First of all, congratulations on planning your kitchen remodel! Whether you’re doing it in your own home or fixing up an investment property, kitchen renovations are a great way to make a property look fantastic and increase its value. One of the most important aspects of any remodeling project is setting a budget. Sticking to a projected budget will hold you and people you hire on the project accountable and on schedule. You need to know how much everything is going to cost. Here are some of the vital things you need to consider when setting the budget to remodel your kitchen.
DIY vs Contract Work
To start, be honest about how much you are going to do yourself (DIY) versus how much you plan on hiring out. A lot of remodels start with enterprising property owners who quickly realize how much work it takes to retile floors, install new windows, and replace countertops. Labor costs are easily the biggest price consideration in home renovations. The price per hour for contract work varies widely depending on where you live and how busy they are, so plan accordingly.
Knocking out smaller projects can make a huge dent in projected labor costs. A lot of successful renovators do everything they can, and then hire out for more complex tasks that require professional tools and expertise that they don’t have.
The timeline will also matter when it comes to how much DIY work you can manage. If you’ve got a full-time job and you need the kitchen done quickly, then you’ll become frustrated with the process as you paint and caulk edges on the weekend. Hiring a remodeling contractor will be more expensive, but things will get finished faster and will probably look better.
Kitchen countertop slabs are one of the biggest investments you’ll make, so it’s worth taking some time to weigh your options. Different materials have varied costs. Each has its benefits that drive the price. There are a lot of different countertop materials, but the most common are granite, marble, and quartz.
Marble – Marble is at the high-end of the luxury scale. Prices can get super expensive for marble depending on the color, veining, and rarity of a particular set of slabs. However, generally speaking, marble countertops range anywhere from $75-$250 per square foot. If you’ve got a big kitchen, the tally can go up pretty quickly.
Aside from the upfront costs, marble has high maintenance requirements to consider. There’s a reason it’s so expensive. It looks fantastic. If you’ve got the cash and you’re committed to the upkeep, then marble’s a great choice.
Granite – Some homeowners are wary of what it takes to keep marble nice, so they turn to granite. Granite’s another great choice that’s seen in so many houses across the country. It ranges anywhere from $45-$200 per square foot, again depending on where it’s coming from, how much you’re buying, and how rare it is. Maintenance costs are a lot lower for marble than granite, but it will still need regular sealant and cleaning.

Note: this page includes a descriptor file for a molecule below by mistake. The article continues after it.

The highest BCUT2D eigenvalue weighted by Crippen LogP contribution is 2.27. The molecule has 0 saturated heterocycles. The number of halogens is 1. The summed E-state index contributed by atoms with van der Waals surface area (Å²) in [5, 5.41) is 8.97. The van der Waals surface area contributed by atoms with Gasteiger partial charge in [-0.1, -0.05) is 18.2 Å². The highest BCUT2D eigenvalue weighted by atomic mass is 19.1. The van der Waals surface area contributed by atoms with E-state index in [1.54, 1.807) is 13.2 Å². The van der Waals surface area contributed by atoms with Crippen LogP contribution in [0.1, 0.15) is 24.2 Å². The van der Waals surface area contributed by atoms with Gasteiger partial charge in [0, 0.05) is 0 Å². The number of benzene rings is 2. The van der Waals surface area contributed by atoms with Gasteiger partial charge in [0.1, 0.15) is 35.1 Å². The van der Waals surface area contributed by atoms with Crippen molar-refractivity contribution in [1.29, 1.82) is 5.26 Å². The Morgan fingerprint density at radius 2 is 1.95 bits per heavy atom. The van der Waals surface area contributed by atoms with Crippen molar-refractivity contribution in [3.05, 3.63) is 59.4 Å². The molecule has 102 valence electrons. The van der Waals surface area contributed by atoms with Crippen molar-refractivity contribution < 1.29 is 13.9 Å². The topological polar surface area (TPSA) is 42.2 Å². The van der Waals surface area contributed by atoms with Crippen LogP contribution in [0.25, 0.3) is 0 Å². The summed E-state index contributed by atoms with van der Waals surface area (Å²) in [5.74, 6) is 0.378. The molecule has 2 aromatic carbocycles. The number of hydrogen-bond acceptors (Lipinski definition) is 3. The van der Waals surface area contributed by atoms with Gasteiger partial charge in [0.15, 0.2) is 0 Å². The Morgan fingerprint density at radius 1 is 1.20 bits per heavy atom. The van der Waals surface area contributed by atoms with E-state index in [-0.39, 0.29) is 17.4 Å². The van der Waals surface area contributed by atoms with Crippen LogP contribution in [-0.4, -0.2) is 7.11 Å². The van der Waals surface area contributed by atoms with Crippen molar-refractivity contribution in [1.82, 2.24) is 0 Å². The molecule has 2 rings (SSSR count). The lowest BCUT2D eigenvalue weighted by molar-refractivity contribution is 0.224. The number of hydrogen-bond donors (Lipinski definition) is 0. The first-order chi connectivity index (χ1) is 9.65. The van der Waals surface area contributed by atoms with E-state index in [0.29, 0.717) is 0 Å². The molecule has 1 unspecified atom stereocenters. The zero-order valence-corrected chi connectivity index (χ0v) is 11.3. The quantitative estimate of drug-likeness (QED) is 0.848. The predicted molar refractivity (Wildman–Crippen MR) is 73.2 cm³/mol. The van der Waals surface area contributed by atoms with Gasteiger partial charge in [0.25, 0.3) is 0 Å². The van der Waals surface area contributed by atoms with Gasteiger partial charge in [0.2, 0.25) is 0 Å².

Quartz – Quartz is an engineered stone, so it’s typically a good bit cheaper than granite or marble. Slabs will run you about $55-$155 per square foot, which you can learn more about with this guide. Because it’s not a natural stone, manufacturers have engineered extra durability and resilience into the slabs. Of the three materials, quartz’s upkeep costs are the lowest. The surface is nonporous, so you don’t have to worry about keeping liquids and dirt from eating away at your countertops.
The Cost of New Appliances
Replacing appliances is another big cost center in kitchen remodeling projects. Kitchen appliance makers have essentially become technology companies. Each year, they showcase new models that integrate with phones, Amazon, and other shopping services. You can check your calendar on refrigerators and preheat your oven on your way home from work.
However, property owners should take a hard look at how much functionality they’ll get out of a hot new-issue appliance. It’s always a good idea to buy something nice with minimal features so your kitchen doesn’t get dated too quickly. Spend more instead to buy higher-quality appliances instead of some cool new functions.
Paint, Fixtures, and Tiles
When it comes to everything else, price and quality will depend on what the remodel is for. If you’re fixing up the house for a tenant, you don’t want to go too high-end because they’ll never treat the kitchen as nicely as you’d like them to.
However, if you’re remodeling your own living space, then make room in the budget for nicer finishes and materials. As long as it doesn’t put you in a precarious financial situation, you’ll never regret spending what it takes to make your kitchen beautiful. Have some fun and build yourself a dream kitchen that you’ll love walking into every day.
This guest post was written by Emmy Noel from Marble.com, a premier natural stone countertop fabricator and installer.